Dear reader,

“A book,” Carl Sagan once said, “is proof that humans are capable of working magic.”

That proof – the magic of another world in the palm of your hands – is not only what allows us, as readers, to inhabit the lives and worlds of others, but it is also part of what allows writers to work their own magic. What writers read shapes what writers write; the books that reside within a writer’s mind spark ideas, illuminate the way towards new forms and provide points of conversation with the writer’s own words.

It is with all of this in mind that we have decided to start What Writers Read, a new series about the books that inspire some of our most beloved storytellers. Every month, we will be sharing a collection of the stories behind the story – the literary shoulders upon which some of our favourite books stand.

To begin, we are lucky to have the inimitable Sarah Krasnostein, author of the multi-award winning biography, “The Trauma Cleaner.” This masterful work is a riveting and moving account of Sandra Pankhurst’s multi-formed life.  Below, Georgina Glover, manager of Harry Hartog Macquarie, shares her thoughts on Krasnostein’s superb book:

“This is a mind blowing -- almost unbelievable -- story about resilience, transformation and the power of storytelling. Sandra Pankhurst is a trauma cleaner; she owns a company that, quite literally, cleans the trauma that results from death. She's compassionate, funny and practical, but her strength lies in her ability to repeatedly recreate herself: from a boy violently abused and coldly rejected by his adoptive family; to married man with a first child by the age of 20; to drag queen in decadent 70s Melbourne; to gender reassignment patient; to sex worker in Kalgoorlie; to funeral director; to member of local council; and, finally, to small businesswoman and trauma cleaner.

In this book, we come face-to-face with Sandra’s untameable strength as we gain a fascinating insight into what it takes to clean up after trauma. This tender tribute to a woman who survived and continues to survive is author Sarah Krasnostein's own act of trauma cleaning, shaping Sandra's life into a story of triumph, cohesion and, ultimately, catharsis. Winner of the overall Victorian Premiers Literary Award for 2018 as well as the award for non-fiction, this unique and fascinating biography is a must read for anyone with a pulse. “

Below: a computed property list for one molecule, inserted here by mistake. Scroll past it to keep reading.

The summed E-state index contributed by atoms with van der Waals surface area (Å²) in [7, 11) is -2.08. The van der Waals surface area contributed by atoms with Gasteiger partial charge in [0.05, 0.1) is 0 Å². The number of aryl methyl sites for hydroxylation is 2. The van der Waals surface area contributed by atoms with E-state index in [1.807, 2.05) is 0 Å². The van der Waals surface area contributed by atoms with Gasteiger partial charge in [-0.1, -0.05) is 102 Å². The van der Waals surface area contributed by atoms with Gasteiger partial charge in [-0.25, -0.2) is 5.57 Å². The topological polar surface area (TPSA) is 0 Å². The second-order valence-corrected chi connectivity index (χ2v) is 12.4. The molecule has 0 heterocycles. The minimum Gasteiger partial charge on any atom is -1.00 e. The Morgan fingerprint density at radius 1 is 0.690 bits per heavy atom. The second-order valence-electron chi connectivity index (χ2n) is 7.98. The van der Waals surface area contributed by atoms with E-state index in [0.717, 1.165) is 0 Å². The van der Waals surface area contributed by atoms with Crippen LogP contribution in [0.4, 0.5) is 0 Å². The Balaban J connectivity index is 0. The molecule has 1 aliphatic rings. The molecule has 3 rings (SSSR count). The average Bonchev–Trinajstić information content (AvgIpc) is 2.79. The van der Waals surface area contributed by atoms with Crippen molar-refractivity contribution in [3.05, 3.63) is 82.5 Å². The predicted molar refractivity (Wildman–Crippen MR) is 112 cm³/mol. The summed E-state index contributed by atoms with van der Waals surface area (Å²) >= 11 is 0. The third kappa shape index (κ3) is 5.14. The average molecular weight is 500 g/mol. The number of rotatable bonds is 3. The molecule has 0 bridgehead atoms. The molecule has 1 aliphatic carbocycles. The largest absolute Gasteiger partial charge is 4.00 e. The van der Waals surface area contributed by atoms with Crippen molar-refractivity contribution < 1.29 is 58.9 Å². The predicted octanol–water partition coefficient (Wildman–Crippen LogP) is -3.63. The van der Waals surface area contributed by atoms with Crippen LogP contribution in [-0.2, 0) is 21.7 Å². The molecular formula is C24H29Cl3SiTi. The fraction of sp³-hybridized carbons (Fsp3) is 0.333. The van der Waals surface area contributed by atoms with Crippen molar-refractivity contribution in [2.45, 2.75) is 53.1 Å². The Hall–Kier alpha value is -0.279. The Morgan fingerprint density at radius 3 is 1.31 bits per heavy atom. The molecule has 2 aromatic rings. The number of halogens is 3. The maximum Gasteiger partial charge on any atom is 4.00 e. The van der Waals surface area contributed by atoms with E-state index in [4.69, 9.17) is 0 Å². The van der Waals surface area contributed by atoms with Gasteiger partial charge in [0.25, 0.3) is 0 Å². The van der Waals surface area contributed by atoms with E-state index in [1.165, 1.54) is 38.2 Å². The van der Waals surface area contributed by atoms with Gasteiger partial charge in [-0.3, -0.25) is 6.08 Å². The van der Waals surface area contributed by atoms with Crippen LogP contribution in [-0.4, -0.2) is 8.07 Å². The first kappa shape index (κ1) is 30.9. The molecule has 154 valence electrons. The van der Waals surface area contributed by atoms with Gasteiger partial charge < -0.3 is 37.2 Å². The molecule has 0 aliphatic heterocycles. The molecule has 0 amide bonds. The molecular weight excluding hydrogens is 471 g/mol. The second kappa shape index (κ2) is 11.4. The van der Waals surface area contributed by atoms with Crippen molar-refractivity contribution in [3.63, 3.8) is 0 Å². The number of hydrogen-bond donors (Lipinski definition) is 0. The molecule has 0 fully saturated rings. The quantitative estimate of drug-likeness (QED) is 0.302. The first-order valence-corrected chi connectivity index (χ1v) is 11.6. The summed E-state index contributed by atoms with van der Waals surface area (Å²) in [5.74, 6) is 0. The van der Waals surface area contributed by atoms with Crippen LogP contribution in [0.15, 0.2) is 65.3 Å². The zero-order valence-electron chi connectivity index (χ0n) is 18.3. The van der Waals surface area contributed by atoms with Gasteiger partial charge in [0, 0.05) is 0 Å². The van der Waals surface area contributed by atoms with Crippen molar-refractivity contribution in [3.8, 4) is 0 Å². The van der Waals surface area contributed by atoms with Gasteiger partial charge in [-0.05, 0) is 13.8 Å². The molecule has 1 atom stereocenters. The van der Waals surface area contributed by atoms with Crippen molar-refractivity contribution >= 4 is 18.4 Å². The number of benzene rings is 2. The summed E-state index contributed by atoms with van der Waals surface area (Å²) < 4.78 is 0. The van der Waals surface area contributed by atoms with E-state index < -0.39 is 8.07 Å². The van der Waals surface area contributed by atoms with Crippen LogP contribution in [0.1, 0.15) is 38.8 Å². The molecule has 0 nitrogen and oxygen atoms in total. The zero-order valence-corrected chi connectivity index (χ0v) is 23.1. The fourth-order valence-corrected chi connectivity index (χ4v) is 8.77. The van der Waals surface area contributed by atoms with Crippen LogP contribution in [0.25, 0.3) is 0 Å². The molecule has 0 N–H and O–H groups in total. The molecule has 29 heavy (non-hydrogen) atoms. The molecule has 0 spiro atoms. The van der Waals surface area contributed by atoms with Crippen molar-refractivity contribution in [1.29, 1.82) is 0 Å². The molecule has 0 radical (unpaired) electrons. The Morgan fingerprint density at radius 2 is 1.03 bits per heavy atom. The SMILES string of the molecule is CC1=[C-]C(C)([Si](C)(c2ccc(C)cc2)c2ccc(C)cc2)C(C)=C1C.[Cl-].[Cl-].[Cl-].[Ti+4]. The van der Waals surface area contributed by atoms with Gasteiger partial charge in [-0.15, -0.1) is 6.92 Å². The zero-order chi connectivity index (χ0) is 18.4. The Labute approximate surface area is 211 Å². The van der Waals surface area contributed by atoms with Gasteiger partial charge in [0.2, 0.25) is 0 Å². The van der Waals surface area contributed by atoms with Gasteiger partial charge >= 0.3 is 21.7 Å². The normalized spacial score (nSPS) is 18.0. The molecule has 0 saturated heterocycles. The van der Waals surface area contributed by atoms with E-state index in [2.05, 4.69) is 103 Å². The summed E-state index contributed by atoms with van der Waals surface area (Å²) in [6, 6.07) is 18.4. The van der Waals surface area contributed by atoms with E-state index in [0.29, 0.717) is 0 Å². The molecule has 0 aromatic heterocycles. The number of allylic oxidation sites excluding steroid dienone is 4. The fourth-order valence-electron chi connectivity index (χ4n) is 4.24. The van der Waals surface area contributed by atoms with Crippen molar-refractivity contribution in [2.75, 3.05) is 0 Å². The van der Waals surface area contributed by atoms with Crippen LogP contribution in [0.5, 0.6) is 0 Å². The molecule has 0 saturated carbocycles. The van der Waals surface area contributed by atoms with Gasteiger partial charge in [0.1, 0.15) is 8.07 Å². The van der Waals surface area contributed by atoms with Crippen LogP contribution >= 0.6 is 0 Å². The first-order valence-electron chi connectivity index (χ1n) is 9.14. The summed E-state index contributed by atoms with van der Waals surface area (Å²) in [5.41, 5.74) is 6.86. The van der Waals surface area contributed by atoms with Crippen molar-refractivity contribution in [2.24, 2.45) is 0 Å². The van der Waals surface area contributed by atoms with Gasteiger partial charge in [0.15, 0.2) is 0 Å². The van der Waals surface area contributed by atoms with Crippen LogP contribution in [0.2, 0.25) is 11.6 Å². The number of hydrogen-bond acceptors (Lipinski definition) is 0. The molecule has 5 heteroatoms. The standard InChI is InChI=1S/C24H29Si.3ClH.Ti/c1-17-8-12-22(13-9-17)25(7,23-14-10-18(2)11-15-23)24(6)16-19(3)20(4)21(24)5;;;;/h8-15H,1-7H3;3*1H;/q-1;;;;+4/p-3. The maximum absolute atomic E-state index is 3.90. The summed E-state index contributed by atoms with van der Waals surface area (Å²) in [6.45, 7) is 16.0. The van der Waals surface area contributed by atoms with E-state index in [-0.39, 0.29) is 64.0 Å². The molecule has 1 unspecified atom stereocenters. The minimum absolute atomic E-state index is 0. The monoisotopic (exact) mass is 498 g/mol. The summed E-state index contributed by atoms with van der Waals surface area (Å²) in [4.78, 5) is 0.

What Sarah Krasnostein Reads

The Adversary by Emmanuel Carrere

Carrère’s books have been a big influence on me. From him – as from the exquisite W.G. Sebald – I learned not to be overly concerned with conforming to a particular genre; that it was possible, and more powerful, to draw on a range of literary techniques to do justice to the truth of your material. Considered to be the French In Cold Blood, The Adversary is Carrère’s most straight-forward work of first-person reporting and it is masterful in its pacing and detail. It is the true story of Jean-Claude Romand  - a man who murdered his family in 1993 after pretending to be a doctor for eighteen years. Carrère – who met with Romand and attended his trial – is less interested in the murders than he is in the interior experience of being Romand: ‘What I really wanted to know: what went on in his head during those days he supposedly spent in the office, days he spent, it was now thought, walking in the woods.’

Beautiful Thing by Sonia Faleiro

Faleiro spent five years researching and writing this book about the sex industry in Mumbai as seen through the daily life of the redoubtable Leela, a dancer at a club called Night Lovers. It is also a book about bravery, resilience, intergenerational trauma, and deeply-rooted social injustice. This book opened my eyes to a style of literary reporting which could be both accurate and empathetic; I believe there is love in the quality of the attention that Faleiro devotes to trying to understand Leela’s character and context. It also taught me to be curious about the grey areas – sometimes the unknown says more about human behaviour than tidy resolution ever could.

My Name is Lucy Barton by Elizabeth Strout

I first read Strout last year, and this book swiftly entered my fiction pantheon, alongside books like Nicole Krauss’s History of Love, Magda Szabo’s The Door, and Nathan Englander’s short story ‘Free Fruit for Young Widows’ in What We Talk About When We Talk About Anne Frank. These are writers that can kill you with a needle: with their eye for the tiny, heart-breaking, world-containing details. Also: for all their delicate inwardness, they fortify you with their reminders that we are all imperfectly, inextricably connected. Strout’s power lies in her reach and her restraint; her ability to convey all that is left unsaid. I love this book for its deceptive simplicity and its empathetic imagination. I never wanted it to end so I felt incredibly lucky when her next book, Anything is Possible, panned out to include the wider cast of characters touched on in this novel.